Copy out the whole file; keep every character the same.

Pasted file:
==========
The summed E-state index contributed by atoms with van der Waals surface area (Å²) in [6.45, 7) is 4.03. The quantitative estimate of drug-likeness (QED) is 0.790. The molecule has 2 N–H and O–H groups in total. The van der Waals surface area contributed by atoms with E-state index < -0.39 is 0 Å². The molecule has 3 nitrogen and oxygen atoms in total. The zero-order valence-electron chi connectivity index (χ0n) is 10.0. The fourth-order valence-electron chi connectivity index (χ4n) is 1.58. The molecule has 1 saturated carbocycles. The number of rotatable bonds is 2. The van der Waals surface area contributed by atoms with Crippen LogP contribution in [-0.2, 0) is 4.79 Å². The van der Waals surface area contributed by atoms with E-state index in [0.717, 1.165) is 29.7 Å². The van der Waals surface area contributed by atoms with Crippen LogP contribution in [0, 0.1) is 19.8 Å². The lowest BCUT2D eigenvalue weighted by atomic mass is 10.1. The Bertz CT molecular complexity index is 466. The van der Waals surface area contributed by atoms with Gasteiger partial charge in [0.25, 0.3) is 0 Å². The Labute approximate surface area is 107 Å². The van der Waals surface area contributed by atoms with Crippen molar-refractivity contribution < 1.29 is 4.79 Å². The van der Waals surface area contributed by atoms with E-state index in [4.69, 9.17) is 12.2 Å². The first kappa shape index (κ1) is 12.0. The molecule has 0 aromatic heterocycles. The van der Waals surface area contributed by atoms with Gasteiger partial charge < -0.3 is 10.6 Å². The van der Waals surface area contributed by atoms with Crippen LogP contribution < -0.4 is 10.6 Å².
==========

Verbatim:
The summed E-state index contributed by atoms with van der Waals surface area (Å²) in [6.45, 7) is 4.03. The quantitative estimate of drug-likeness (QED) is 0.790. The molecule has 2 N–H and O–H groups in total. The van der Waals surface area contributed by atoms with E-state index < -0.39 is 0 Å². The molecule has 3 nitrogen and oxygen atoms in total. The zero-order valence-electron chi connectivity index (χ0n) is 10.0. The fourth-order valence-electron chi connectivity index (χ4n) is 1.58. The molecule has 1 saturated carbocycles. The number of rotatable bonds is 2. The van der Waals surface area contributed by atoms with Crippen LogP contribution in [-0.2, 0) is 4.79 Å². The van der Waals surface area contributed by atoms with E-state index in [0.717, 1.165) is 29.7 Å². The van der Waals surface area contributed by atoms with Crippen LogP contribution in [0, 0.1) is 19.8 Å². The lowest BCUT2D eigenvalue weighted by atomic mass is 10.1. The Bertz CT molecular complexity index is 466. The van der Waals surface area contributed by atoms with Gasteiger partial charge in [0.25, 0.3) is 0 Å². The Labute approximate surface area is 107 Å². The van der Waals surface area contributed by atoms with Crippen molar-refractivity contribution < 1.29 is 4.79 Å². The van der Waals surface area contributed by atoms with E-state index in [4.69, 9.17) is 12.2 Å². The first kappa shape index (κ1) is 12.0. The molecule has 0 aromatic heterocycles. The van der Waals surface area contributed by atoms with Gasteiger partial charge < -0.3 is 10.6 Å². The van der Waals surface area contributed by atoms with Crippen LogP contribution < -0.4 is 10.6 Å².